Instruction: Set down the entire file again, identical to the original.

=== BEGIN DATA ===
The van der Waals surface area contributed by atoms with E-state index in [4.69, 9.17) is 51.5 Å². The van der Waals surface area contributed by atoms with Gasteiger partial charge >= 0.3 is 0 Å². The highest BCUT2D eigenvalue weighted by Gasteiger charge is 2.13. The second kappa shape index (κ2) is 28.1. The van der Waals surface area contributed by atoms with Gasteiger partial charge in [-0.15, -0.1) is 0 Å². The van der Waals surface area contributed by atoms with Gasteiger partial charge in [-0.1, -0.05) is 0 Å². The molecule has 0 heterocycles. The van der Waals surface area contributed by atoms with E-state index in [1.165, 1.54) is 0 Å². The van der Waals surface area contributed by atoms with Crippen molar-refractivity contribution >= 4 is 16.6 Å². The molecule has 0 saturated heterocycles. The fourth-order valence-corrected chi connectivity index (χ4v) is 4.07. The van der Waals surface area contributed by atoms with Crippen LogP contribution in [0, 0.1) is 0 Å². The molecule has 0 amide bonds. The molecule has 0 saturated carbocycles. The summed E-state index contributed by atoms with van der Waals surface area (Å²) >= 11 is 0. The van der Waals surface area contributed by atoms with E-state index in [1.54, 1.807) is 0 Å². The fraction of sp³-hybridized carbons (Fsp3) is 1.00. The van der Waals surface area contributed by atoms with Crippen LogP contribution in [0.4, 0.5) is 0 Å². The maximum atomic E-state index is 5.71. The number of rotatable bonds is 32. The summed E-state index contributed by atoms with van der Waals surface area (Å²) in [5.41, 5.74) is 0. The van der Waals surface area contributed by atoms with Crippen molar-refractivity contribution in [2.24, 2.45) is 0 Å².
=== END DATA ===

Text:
The van der Waals surface area contributed by atoms with E-state index in [4.69, 9.17) is 51.5 Å². The van der Waals surface area contributed by atoms with Gasteiger partial charge >= 0.3 is 0 Å². The highest BCUT2D eigenvalue weighted by Gasteiger charge is 2.13. The second kappa shape index (κ2) is 28.1. The van der Waals surface area contributed by atoms with Gasteiger partial charge in [-0.15, -0.1) is 0 Å². The van der Waals surface area contributed by atoms with Gasteiger partial charge in [-0.1, -0.05) is 0 Å². The molecule has 0 heterocycles. The van der Waals surface area contributed by atoms with E-state index in [1.165, 1.54) is 0 Å². The van der Waals surface area contributed by atoms with Crippen molar-refractivity contribution >= 4 is 16.6 Å². The molecule has 0 saturated heterocycles. The fourth-order valence-corrected chi connectivity index (χ4v) is 4.07. The van der Waals surface area contributed by atoms with Crippen LogP contribution in [0, 0.1) is 0 Å². The molecule has 0 amide bonds. The molecule has 0 saturated carbocycles. The summed E-state index contributed by atoms with van der Waals surface area (Å²) >= 11 is 0. The van der Waals surface area contributed by atoms with E-state index in [1.54, 1.807) is 0 Å². The fraction of sp³-hybridized carbons (Fsp3) is 1.00. The van der Waals surface area contributed by atoms with Crippen LogP contribution in [0.4, 0.5) is 0 Å². The maximum atomic E-state index is 5.71. The number of rotatable bonds is 32. The summed E-state index contributed by atoms with van der Waals surface area (Å²) in [5.41, 5.74) is 0. The van der Waals surface area contributed by atoms with Crippen molar-refractivity contribution in [2.24, 2.45) is 0 Å².